PUBLISHED 17 APR 2017
THE MUPPET SHOW (ITV 1976-1981) made its name off the back of an ensemble of puppets and their vaudevillian antics. With their silver screen debut, THE MUPPET MOVIE’s (James Frawley 1979) gag-filled, fourth-wall breaking opening sequence falls perfectly in line with that legacy in opening with the Muppets gathering in a theatre to watch their own film. Then the actual film starts and tonally, something immediately feels different. Moving to aerial shots of a forest and the melancholic twangs of a banjo, we swoop down we see Kermit (Jim Henson), alone on a log, singing about his yearning for answers and meaning: “someday we’ll find it, the Rainbow Connection; the lovers, the dreamers, and me…”.
Henson and company managed to make audiences laugh at a felt frog and his crew for years, but asking them to empathise with the characters is a tall order. The transition is quite the gear shift, and yet it manages to strike a chord with audiences – Kermit’s song "The Rainbow Connection" was nominated for Best Original Song at the Academy Awards, and has been covered by a plethora of artists over the years, from Willie Nelson to Justin Timberlake. Kermit’s bittersweet melody resonates with viewers and representing his longing through song is an inspired touch. Music is a universal language and makes empathising with an amphibian puppet more palatable than if this were attempted through dialogue alone.
With the film focusing on a much smaller cast than the television show’s large troupe, characters have room to breathe in a way THE MUPPET SHOW never allows. The likes of Miss Piggy (Frank Oz), Gonzo (Dave Goelz) and Rowlf (Jim Henson) all get their own songs devoted to their dreams and aspirations in a similar vein to "Rainbow Connection". THE MUPPET SHOW certainly has its own share of sentimental sketches and musical performances among the comedy and slapstick, but its characters’ hopes and desires are seldom at the forefront as they are in THE MUPPET MOVIE. It is this change in tone that has allowed the Muppets as a franchise to branch out and tell more emotional stories than before; from THE MUPPETS TAKE MANHATTAN (Frank Oz 1984) and its tale of friends drifting apart, to THE MUPPETS (James Bobin 2011) tackling the Muppets’ bygone place in popular culture. As a franchise the Muppets have been the focus of some genuinely moving films throughout the years, and all of these touching moments and songs can be traced back to Kermit and his banjo at the beginning of THE MUPPET MOVIE.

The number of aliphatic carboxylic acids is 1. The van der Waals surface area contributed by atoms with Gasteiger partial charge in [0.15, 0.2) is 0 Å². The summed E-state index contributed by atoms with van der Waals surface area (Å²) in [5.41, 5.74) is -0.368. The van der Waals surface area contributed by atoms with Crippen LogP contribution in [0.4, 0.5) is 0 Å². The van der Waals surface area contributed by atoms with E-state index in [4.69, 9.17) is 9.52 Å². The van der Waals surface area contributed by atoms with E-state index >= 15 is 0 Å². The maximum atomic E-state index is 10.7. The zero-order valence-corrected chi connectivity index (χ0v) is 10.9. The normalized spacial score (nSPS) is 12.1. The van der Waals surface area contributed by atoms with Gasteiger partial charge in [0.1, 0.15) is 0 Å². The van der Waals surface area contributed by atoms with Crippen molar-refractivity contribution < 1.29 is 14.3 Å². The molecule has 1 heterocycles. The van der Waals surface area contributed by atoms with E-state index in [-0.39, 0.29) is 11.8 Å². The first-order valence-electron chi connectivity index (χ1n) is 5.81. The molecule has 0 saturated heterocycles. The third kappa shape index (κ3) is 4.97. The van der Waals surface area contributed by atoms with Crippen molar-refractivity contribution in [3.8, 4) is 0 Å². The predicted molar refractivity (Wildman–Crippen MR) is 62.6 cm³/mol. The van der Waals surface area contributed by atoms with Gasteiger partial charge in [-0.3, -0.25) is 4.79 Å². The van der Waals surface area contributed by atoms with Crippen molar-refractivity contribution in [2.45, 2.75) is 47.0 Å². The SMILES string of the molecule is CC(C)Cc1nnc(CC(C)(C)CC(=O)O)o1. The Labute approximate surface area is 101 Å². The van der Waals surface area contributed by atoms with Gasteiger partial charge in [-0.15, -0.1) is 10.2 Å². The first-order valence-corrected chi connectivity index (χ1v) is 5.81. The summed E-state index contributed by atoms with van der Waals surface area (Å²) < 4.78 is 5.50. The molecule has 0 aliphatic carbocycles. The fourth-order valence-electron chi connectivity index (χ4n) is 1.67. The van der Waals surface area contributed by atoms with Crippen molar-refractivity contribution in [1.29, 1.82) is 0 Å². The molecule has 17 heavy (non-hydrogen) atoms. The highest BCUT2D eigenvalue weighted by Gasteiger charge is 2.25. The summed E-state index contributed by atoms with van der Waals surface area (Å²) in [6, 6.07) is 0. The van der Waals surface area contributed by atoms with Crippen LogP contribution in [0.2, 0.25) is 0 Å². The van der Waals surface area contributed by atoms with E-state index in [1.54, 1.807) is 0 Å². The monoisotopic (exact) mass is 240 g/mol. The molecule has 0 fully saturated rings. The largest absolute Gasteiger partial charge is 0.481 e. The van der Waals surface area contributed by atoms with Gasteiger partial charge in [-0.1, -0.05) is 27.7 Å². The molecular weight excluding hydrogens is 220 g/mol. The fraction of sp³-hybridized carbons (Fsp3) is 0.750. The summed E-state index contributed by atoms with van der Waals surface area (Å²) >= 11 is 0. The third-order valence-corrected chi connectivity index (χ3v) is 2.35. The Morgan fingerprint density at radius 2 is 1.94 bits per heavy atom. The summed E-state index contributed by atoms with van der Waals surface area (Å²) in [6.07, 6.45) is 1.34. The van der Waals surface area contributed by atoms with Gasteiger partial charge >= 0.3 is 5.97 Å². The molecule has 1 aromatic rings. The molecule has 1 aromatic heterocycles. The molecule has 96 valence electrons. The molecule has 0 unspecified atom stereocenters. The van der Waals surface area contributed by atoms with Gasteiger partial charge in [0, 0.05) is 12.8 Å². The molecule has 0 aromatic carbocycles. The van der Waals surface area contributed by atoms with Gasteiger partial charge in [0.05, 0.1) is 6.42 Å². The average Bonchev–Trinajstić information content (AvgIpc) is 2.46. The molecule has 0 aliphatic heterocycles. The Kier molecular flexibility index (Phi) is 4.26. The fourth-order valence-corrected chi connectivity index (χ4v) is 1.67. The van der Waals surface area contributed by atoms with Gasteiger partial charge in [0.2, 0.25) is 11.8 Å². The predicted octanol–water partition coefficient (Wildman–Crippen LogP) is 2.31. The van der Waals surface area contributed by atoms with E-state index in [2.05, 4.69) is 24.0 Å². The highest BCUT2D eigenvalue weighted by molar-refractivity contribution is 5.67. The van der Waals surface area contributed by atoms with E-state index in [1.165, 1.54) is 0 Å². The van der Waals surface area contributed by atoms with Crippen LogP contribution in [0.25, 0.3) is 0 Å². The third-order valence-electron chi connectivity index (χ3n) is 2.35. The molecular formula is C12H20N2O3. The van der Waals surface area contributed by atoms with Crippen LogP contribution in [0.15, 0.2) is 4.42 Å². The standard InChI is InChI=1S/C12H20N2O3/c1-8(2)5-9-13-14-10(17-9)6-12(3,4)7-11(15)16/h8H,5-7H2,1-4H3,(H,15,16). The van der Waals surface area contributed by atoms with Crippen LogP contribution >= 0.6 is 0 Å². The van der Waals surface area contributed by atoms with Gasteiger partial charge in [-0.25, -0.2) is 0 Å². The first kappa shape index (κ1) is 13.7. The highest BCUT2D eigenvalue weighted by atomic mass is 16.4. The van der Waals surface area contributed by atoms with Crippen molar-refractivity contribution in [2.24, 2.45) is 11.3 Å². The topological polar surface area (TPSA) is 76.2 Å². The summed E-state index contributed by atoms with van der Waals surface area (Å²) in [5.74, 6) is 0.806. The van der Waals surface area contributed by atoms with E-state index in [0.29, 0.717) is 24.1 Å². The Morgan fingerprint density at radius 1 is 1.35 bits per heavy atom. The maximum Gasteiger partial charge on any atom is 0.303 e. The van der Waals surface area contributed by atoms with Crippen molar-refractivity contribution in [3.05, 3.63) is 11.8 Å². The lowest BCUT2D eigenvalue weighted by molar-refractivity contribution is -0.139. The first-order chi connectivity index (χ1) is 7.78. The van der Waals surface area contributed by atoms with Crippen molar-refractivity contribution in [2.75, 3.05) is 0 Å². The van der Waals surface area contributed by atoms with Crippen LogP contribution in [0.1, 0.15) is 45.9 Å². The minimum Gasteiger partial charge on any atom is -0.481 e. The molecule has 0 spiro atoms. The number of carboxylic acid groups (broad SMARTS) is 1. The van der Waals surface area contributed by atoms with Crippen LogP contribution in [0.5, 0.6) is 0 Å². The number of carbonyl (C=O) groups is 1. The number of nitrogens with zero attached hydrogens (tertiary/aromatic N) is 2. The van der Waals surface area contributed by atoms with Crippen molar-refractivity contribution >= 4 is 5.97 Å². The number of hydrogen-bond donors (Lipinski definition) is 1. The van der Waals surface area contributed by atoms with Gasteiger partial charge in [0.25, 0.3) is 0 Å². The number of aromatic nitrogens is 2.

Of course, one would be remiss to pretend the Muppet franchise is at all a serious, dour one. All of the films and shows under the Muppet umbrella are unabashedly silly and THE MUPPET MOVIE is no exception. Between the barrage of meta humour, slapstick and purposefully terrible puns, THE MUPPET MOVIE still unquestionably embodies the spirit of the equally silly MUPPET SHOW. For every "Rainbow Connection" on the soundtrack, there are delightfully absurd numbers like "Movin’ Right Along" or "Can You Picture That?" to balance things out. Yet the comical moments do not clash with the emotional sequences. Rather, they complement one another, the sharp contrast with the comedy making the poignant scenes more impactful. The ability to effortlessly bounce between the two tones, from silly songs to sentimental ones, is arguably the Muppets’ greatest asset, and it is what has made them such an enduring presence through the ever-changing pop culture landscape.
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